Boys will be boys.
I met A for dinner today. He had called me up yesterday because I had forgotten all about his birthday and he was so upset by it, he dreamt about me. The thing is, even though we met 14 years ago, and were pretty close once (upon a time), we haven’t been in contact for over a year. We have lots of mutual friends, but that’s about all we have in common. You see, I pride myself in being a great listener, but it hurts each time when my friends meet to ‘catch up’, and in the end, I hardly get to say more than two sentences about what’s happening in my life. What I get for being social, is a headache-ful of their life stories since I last saw them.
Admittedly, I had a major secondary-school crush on A. It lasted all of ten months. We talked on the phone everyday, as if we were dating, but he had his eyes on my then-bestfriend. And boy, was he hot. Every single girl in my cohort knew who he was. And I was in a girls’ school. He was, of course, in that boys’ school directly opposite. We hung out at a nearby Burger King everyday after school, together with N (my best friend) and B (his best friend). In retrospect, he was probably the reason why I put on weight so rapidly in secondary school. He should pay for my stretch-marks treatment.
Anyway, I’ve been avoiding this inevitable dinner for the longest time, and seeing that I have my hands free now, there is no better time to catch up with the people that I have been consciously snubbing. I may be anti-social, but I’m no hermit. I’m happy to have friends, especially those who were around to destroy my best formative years.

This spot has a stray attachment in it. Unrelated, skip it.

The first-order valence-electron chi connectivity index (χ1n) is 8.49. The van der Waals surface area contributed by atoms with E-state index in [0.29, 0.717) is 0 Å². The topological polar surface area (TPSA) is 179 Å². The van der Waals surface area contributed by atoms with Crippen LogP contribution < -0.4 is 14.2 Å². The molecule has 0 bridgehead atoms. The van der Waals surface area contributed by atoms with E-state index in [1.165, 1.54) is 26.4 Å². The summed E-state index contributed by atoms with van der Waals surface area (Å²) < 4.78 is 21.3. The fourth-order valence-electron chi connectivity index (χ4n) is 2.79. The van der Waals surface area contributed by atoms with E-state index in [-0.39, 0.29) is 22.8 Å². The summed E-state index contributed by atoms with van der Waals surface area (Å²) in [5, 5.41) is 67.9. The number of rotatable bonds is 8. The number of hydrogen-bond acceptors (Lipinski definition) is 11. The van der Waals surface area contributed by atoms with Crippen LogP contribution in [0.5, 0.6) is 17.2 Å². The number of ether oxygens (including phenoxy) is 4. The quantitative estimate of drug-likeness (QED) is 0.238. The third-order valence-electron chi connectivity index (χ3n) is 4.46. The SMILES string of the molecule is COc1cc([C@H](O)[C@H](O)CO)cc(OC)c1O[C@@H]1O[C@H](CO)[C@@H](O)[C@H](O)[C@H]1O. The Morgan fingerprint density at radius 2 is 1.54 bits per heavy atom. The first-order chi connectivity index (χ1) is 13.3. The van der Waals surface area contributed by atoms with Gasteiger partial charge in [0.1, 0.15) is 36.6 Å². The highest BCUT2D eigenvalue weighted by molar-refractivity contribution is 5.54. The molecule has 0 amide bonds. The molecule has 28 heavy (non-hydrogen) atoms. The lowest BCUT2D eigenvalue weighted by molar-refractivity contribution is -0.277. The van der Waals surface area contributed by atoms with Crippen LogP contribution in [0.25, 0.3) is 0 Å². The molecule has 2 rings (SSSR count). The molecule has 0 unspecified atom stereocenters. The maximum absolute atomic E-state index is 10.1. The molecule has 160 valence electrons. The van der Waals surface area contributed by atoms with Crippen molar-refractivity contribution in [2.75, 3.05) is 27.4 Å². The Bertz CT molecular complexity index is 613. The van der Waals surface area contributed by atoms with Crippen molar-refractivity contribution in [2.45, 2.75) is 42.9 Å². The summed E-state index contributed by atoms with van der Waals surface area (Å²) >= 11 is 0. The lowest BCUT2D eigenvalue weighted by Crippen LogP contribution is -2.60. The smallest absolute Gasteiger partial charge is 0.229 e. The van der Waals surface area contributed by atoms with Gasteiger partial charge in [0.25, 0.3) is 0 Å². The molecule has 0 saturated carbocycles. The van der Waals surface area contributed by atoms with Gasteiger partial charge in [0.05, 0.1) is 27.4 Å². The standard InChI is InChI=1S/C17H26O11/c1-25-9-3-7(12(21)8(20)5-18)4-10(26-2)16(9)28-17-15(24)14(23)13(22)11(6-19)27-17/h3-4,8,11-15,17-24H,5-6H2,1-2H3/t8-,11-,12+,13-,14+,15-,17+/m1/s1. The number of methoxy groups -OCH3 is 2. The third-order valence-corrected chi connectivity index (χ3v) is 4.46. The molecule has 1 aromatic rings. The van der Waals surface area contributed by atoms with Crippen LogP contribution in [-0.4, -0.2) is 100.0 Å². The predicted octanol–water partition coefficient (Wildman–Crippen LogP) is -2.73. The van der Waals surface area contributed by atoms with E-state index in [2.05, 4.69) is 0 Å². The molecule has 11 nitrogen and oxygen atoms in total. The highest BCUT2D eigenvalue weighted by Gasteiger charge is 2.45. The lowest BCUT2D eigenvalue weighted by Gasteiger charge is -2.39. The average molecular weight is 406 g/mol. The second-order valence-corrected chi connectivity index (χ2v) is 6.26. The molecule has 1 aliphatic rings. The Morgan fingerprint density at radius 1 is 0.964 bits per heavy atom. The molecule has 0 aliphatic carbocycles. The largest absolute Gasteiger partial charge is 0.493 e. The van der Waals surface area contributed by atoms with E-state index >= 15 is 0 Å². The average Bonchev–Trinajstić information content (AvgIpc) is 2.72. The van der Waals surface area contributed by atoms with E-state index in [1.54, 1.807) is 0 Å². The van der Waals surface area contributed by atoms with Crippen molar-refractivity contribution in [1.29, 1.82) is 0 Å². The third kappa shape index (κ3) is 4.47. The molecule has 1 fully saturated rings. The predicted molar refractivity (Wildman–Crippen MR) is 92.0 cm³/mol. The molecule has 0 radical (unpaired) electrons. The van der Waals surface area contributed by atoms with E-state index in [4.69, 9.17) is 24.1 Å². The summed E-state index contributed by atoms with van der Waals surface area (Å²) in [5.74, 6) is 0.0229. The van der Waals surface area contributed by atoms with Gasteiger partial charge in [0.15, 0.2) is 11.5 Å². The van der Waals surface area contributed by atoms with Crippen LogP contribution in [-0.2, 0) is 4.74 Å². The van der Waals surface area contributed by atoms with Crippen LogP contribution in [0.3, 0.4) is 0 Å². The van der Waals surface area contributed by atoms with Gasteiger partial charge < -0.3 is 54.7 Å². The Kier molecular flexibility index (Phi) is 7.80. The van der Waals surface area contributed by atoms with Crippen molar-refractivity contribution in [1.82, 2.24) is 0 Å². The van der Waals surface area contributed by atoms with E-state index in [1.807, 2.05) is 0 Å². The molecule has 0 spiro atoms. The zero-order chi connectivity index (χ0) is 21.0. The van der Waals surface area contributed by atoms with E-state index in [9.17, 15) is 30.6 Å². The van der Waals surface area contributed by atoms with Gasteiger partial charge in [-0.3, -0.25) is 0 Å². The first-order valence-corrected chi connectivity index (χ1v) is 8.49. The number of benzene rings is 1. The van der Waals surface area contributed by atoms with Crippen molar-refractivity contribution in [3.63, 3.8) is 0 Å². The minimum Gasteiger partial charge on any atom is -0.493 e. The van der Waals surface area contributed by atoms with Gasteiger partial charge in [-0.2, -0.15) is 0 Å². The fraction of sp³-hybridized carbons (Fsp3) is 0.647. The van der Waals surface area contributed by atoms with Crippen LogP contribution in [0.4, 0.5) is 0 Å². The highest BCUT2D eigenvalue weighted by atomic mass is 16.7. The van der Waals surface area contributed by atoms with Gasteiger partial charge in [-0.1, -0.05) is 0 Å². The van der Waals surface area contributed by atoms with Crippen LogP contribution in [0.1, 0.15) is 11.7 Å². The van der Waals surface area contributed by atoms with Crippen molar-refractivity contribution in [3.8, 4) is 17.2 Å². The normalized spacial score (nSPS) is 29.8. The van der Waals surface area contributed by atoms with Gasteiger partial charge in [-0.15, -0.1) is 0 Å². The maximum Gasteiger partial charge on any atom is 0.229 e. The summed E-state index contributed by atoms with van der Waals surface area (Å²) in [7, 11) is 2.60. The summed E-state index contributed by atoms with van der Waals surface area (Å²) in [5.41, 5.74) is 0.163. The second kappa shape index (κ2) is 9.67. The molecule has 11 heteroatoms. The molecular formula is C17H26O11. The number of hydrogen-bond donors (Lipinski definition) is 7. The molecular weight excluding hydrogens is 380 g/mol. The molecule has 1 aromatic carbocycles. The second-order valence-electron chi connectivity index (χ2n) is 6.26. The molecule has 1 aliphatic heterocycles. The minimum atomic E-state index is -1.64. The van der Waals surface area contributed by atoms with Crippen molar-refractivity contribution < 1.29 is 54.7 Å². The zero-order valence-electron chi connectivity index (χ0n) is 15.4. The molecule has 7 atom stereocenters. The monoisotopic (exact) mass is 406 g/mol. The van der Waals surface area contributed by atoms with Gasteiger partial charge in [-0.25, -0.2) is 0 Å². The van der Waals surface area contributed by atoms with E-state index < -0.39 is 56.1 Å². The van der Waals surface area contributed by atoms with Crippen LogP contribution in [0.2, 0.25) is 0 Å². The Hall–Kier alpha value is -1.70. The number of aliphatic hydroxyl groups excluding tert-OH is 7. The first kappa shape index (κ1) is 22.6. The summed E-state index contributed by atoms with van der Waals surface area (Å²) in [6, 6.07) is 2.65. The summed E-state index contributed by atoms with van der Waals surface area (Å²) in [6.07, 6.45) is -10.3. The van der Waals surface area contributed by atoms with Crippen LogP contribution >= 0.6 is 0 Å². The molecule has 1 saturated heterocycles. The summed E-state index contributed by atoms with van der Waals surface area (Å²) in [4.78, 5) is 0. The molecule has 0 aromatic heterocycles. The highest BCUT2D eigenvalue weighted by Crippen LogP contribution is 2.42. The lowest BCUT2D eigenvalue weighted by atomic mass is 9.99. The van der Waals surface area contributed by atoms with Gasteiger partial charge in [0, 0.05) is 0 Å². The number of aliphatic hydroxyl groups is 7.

While he was going on and on about things as varied as how older women are attracted to him and his glorious winnings at Mahjong, I found myself wondering why he has changed so much. No, to be honest, I was wondering what I ever saw in him 14 years ago. I know I’m being mean, but I seriously was blinded by his looks, of which are currently unbelievably non-existent, and couldn’t see that he was nothing but air. He’s let himself go, and there he was, complaining about a lack of women. I am fully aware that each time he calls me, it is a very unsubtle way of finding out if I’m available. And I wasn’t surprised at all at his huge change of behaviour when he found out in the middle of our dinner that I no longer am.
Droning on about mindless things, I grew bored 15 minutes into our meeting and was saddened by the awkwardness that has walled up between us. We were such great friends. It was obvious that while I had grown up, he was still the same boy I knew 14 years ago. How did I figure that out? Taking a huge jibe at his weight-gain, I asked him if I looked any different than I did a decade ago. Being the drama queen that he is, he scrunched up his face and looked at me critically up and down, and said, “Well, you used to have nicer legs. B and I used nudge each other and shake our heads appreciatively everytime you walked past us in that pinafore. Now it’s, you know…”
“Aww gee thanks, dude.” And a sharp slap on his fleshy arm.